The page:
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September 23rd 2019
Published: September 24th 2019
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Ragusa ChurchRagusa ChurchRagusa Church

There were quite a few
If you’re planning a health retreat, Italy shouldn’t be at the top of your list. They just live far too well here. That is what we have found on the first few days of our Sicilian escape. There is the food and wine … and well … I guess it’s mainly the food and wine. But who cares about waist lines when there is gelati, pizza and vino?

From Malta we caught a flight to Catania. Just 40 minutes they said. I’ve never caught such a short flight. It left on time and I was confident that I’d be swimming in our pool that evening. Well, no, the hire car company put an end to that. Two hours of delay because we had to wait in line and negotiate about insurance and excesses because they wanted to fleece us for every euro we had made sure that we were not anywhere near Ragusa at the time we had told our hosts we would be there. Still, I thought this wouldn’t matter much. Wrong! We followed the directions to our destination and only found a disused train station and not a soul in cooee. Just some angry dogs that I was
Ragusa GardensRagusa GardensRagusa Gardens

With a church in the background
glad couldn’t get through the gate of their yard. The people had waited at the location long enough and left, giving up on us. A few WhatsApp calls later and a bit of frantic driving up and down a thin winding road and eventually we met the right person in the right place. Our accommodation turned out to be a highlight of a very good part of our trip. We stayed about 5 minutes out of a beautiful hilltop town called Ragusa. We had a 4-bedroom villa with swimming pool, pool table and everything we needed for our stay in this picturesque valley. Also, there was a great restaurant just a few minutes’ walk down the road where we ate twice. The short distance by car from the town of Ragusa is far enough to ensure that virtually no tourists can get there. Most stay in town and only if you have a car can you find a gem like “la Capinera”. The food was amazing, from mezze to seafood to pizza to chocolate desserts, the service was fantastic and the building felt like it belonged to an era when horse and cart was the most advanced mode of transport.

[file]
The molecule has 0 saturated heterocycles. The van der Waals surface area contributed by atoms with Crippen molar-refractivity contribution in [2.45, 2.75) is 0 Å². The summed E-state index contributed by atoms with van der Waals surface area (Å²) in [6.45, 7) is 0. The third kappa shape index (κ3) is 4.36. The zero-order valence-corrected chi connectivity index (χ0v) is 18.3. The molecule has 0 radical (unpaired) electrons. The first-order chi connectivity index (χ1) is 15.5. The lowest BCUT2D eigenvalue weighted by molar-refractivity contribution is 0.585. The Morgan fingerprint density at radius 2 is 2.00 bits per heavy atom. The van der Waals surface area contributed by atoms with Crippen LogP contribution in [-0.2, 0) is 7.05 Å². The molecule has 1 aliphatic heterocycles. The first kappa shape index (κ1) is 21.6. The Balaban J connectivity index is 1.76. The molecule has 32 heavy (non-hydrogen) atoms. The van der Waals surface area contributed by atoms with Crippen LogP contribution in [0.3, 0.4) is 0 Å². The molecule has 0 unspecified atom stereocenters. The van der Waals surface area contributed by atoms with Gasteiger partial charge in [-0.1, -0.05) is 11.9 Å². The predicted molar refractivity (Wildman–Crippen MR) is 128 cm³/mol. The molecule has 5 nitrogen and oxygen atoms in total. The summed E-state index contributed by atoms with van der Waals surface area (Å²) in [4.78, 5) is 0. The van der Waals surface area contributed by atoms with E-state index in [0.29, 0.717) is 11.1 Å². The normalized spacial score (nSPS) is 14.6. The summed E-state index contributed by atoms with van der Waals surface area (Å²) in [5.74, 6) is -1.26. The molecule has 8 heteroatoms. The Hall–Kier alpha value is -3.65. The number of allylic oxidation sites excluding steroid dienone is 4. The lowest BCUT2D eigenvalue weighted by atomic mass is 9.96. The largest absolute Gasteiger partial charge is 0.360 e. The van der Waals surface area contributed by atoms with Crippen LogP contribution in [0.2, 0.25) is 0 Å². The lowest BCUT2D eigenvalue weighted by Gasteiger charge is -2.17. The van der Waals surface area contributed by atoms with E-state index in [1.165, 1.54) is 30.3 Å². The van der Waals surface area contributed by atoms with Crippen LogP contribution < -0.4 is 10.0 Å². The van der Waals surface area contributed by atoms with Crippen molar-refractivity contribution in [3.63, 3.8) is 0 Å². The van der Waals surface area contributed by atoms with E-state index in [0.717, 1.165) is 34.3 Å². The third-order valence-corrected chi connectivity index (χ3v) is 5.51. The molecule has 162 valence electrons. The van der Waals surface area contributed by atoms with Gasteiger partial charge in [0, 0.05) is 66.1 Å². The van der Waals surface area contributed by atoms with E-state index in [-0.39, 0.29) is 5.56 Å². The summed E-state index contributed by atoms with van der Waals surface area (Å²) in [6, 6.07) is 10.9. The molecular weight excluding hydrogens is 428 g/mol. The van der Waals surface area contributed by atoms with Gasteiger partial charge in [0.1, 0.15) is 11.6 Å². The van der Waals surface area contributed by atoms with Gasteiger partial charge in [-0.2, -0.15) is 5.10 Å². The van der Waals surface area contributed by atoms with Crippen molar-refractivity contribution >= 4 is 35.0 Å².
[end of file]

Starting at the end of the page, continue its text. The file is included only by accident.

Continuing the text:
Overlooking our valleyOverlooking our valleyOverlooking our valley

Our villa was in the valley behind. From the edge of the gardens you could see where we stayed.
This is a place where locals come to dine and maybe also Italian holidaymakers. So, it made us feel like we were really being part of Italy, not just the tourist hotspots. The advantage of having a car!

Ragusa itself is a beautiful town to visit. Tucked away in the south east corner of the island it is perched atop a hill with 18th century buildings and an open alley of piazzas and gardens running through the historic centre of town. We spent a good half day enjoying the setting, the cathedrals and history before Leanne and Craig went shopping for … whatever it is that Leanne and Craig shop for and I went shopping to stock the pantry. As the cook at home, I relished the opportunity to use the local produce to cook up a simple yet tasty chicken dinner and we had no trouble finding an appropriate wine to match to our meal. Nero d’Avola is a full-bodied local variety that we have taken a fancy to.